Each trunk processor includes a trunk switch 410-1 to 410-N to isolate trunk processors 350-1 to 350-N which are inactive from the downlink. Although two trunk switches are shown as closed in the diagram, one skilled in the art will appreciate that any number of trunks may be dynamically selected at any time during onboard processing to facilitate better system performance. As noted before, each inbound satellite beam includes a plurality of individually encoded user signals carrying a user traffic code, a trunk code, and a beam code. Correspondingly, each trunk processor includes processing equipment for decoding each particular aspect of the inbound beam except the user traffic code. The trunk processor equipment includes a first mixer to decode the overspreading code, a second mixer to decode the beam code, a third mixer to decode the inbound trunk code, and a fourth mixer to apply an outbound trunk code. Although four mixers are presently disclosed and shown in
With further reference to
This outbound trunk group is routed to a particular outbound beam path and combined via a summer circuit 420 with other outbound trunk groups to form an outbound beam group to be carried on the same outbound beam. Following this step of summation of the plurality of outbound trunk groups on to a particular outbound beam, a second beam code is applied using a fifth mixer 430 based on the outbound beam path, and the beam is then transmitted on the particular outbound path after conventional RF processing to a plurality of destination CPE's 200. In particular applications, the interference suppression provided by a beam code may be achieved by other means that include, but are not limited to frequency division multiplexing, time division multiplexing, etc. In such applications, the beam group is transmitted without using a beam code. Although not shown in
Generally, the communication switching system operations is advantageously controlled using a terrestrial network operations control center (NOCC). The NOCC, via the network switch controller, would assign particular codes and dynamically (on demand) select the number and composition of particular inbound trunk groups for subsequent processing and outbound transmission. An asynchronous orderwire can be used at initiation of user service to establish synchronization prior to issuing a narrowband traffic code. Also, the NOCC ensures that no two users using the same inbound or outbound signal beam and trunk code are using the same narrowband traffic code.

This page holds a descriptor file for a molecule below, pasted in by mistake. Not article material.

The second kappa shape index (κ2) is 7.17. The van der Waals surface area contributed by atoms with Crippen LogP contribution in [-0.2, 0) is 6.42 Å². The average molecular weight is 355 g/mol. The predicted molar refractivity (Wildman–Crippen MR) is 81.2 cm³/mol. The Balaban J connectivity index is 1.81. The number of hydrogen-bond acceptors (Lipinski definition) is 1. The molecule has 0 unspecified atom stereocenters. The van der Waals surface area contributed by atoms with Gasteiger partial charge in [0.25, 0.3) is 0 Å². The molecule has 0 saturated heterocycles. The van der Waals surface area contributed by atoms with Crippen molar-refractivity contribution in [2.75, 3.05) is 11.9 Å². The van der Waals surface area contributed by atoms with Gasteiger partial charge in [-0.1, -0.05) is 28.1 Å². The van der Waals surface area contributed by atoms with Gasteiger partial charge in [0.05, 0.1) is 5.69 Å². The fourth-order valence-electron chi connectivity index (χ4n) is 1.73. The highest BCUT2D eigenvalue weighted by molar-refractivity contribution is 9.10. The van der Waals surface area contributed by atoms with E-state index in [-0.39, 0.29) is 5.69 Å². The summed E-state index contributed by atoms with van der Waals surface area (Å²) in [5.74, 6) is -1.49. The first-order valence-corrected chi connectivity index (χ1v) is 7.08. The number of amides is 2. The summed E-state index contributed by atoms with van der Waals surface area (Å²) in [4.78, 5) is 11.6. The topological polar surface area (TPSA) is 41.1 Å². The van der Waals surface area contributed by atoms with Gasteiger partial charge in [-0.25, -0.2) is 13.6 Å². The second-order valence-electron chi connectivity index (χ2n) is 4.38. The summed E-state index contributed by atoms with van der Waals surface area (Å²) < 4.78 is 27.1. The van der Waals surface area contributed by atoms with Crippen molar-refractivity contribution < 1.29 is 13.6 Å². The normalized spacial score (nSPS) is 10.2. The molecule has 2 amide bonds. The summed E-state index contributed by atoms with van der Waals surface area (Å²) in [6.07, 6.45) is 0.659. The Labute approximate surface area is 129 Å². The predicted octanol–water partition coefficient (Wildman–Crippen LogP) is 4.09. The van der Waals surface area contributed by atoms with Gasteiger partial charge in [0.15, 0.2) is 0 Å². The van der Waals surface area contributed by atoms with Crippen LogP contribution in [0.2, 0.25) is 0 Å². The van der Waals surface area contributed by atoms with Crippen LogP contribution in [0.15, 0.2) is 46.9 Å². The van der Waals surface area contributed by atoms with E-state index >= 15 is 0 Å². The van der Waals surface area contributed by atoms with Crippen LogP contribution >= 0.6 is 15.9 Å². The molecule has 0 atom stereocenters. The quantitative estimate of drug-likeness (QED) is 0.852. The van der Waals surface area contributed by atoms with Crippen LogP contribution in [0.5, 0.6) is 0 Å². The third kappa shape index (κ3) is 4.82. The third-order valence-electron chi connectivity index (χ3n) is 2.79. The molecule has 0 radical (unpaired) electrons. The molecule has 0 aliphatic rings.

With reference to
Following this step of narrowband coding, the user signal is modulated with a trunk code using a first mixer 520 creating a wideband signal. The trunk code may be any suitable coding technique including Walsh, Gold, direct sequence spreading, or another orthogonal or semi-orthogonal coding technique. Subsequently, the user signal is modulated with a beam code (cover code) using a second mixer 530 to associate the user signal with a particular inbound satellite beam. Again, any suitable cover coding technique may be used (e.g., Gold coding). A preferred embodiment uses direct sequence spreading codes (e.g., CDMA codes).
The beam code controls interference levels to and from other uplink beams. It may use orthogonal, semi-orthogonal, or psuedo-noise coding (among other coding techniques) to achieve this interference control. A preferred embodiment uses short Walsh codes to orthogonalize the interference from neighboring beams, and a psuedo-noise or gold code to control the interference to/from beams which are farther away. The psuedo-noise or Gold code component would not increase the coding rate (bandwidth) of the signal, whereas the Walsh or orthogonal beam code component would increase the rate.
Both mixers 520 and 530 operate at an IF range. After the beam code is applied, conventional RF processing occurs wherein the signal is upconverted from IF to an RF range, filtered, amplified, and subsequently transmitted to a satellite switching point on the particular inbound satellite beam path. Amplification and RF transmission are performed using amplifier 540 and antenna 550 respectively.
With reference to
A second mixer 640 removes (decodes) the trunk code leaving the plurality of encoded user signals in the desired trunk group. Subsequently, a demodulator 650 demodulates the plurality of user signals by applying a particular user code to filter out other user signals and extract the desired original data stream carried by the RF communication signal. The demodulator uses a demodulation scheme corresponding to that used at the originating CPE (e.g., QPSK, BPSK, QAM, CDMA, etc).
As can be understood by those skilled in the art, the designation of originating and destination CPE are not rigid and these roles will commonly be reversed back and forth in actual system operation wherein interactive communication is occurring.
Although the present invention has been described using a CDMA satellite communication system embodiment, it will be appreciated by those skilled in the art that modifications and changes may be made without departing from the spirit and scope of the present invention. As such, the method and apparatus described herein may be equally applied to a wired, optical, or terrestrial wireless communication network.